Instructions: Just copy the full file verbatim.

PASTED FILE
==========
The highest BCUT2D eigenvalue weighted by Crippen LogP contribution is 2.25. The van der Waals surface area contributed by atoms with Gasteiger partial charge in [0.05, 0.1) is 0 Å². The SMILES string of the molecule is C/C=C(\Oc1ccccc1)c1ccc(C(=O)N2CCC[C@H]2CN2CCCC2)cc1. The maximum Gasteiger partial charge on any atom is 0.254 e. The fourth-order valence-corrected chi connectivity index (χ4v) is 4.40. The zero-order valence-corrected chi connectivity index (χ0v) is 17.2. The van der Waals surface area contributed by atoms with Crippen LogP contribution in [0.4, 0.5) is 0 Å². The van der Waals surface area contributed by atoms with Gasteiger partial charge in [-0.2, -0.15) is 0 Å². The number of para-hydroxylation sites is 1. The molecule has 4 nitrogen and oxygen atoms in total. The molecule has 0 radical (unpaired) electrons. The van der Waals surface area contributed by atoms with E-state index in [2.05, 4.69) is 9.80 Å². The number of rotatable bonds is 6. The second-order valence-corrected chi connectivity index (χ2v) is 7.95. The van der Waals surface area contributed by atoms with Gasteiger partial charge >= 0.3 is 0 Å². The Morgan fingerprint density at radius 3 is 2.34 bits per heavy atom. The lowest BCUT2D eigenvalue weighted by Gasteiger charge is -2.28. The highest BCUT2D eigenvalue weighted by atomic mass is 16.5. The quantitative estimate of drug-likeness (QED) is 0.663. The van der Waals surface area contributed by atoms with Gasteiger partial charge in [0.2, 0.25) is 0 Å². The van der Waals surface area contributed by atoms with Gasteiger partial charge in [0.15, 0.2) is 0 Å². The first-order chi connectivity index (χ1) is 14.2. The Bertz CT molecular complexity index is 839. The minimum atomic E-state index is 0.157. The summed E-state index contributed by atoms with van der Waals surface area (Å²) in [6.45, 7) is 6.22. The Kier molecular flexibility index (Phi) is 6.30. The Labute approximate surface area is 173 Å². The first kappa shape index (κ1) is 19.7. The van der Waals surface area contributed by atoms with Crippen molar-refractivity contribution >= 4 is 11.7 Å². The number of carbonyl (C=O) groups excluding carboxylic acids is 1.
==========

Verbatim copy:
The highest BCUT2D eigenvalue weighted by Crippen LogP contribution is 2.25. The van der Waals surface area contributed by atoms with Gasteiger partial charge in [0.05, 0.1) is 0 Å². The SMILES string of the molecule is C/C=C(\Oc1ccccc1)c1ccc(C(=O)N2CCC[C@H]2CN2CCCC2)cc1. The maximum Gasteiger partial charge on any atom is 0.254 e. The fourth-order valence-corrected chi connectivity index (χ4v) is 4.40. The zero-order valence-corrected chi connectivity index (χ0v) is 17.2. The van der Waals surface area contributed by atoms with Crippen LogP contribution in [0.4, 0.5) is 0 Å². The van der Waals surface area contributed by atoms with Gasteiger partial charge in [-0.2, -0.15) is 0 Å². The number of para-hydroxylation sites is 1. The molecule has 4 nitrogen and oxygen atoms in total. The molecule has 0 radical (unpaired) electrons. The van der Waals surface area contributed by atoms with E-state index in [2.05, 4.69) is 9.80 Å². The number of rotatable bonds is 6. The second-order valence-corrected chi connectivity index (χ2v) is 7.95. The van der Waals surface area contributed by atoms with Gasteiger partial charge >= 0.3 is 0 Å². The Morgan fingerprint density at radius 3 is 2.34 bits per heavy atom. The lowest BCUT2D eigenvalue weighted by Gasteiger charge is -2.28. The highest BCUT2D eigenvalue weighted by atomic mass is 16.5. The quantitative estimate of drug-likeness (QED) is 0.663. The van der Waals surface area contributed by atoms with Gasteiger partial charge in [0.2, 0.25) is 0 Å². The van der Waals surface area contributed by atoms with Gasteiger partial charge in [0.15, 0.2) is 0 Å². The first-order chi connectivity index (χ1) is 14.2. The Bertz CT molecular complexity index is 839. The minimum atomic E-state index is 0.157. The summed E-state index contributed by atoms with van der Waals surface area (Å²) in [6.45, 7) is 6.22. The Kier molecular flexibility index (Phi) is 6.30. The Labute approximate surface area is 173 Å². The first kappa shape index (κ1) is 19.7. The van der Waals surface area contributed by atoms with Crippen molar-refractivity contribution >= 4 is 11.7 Å². The number of carbonyl (C=O) groups excluding carboxylic acids is 1.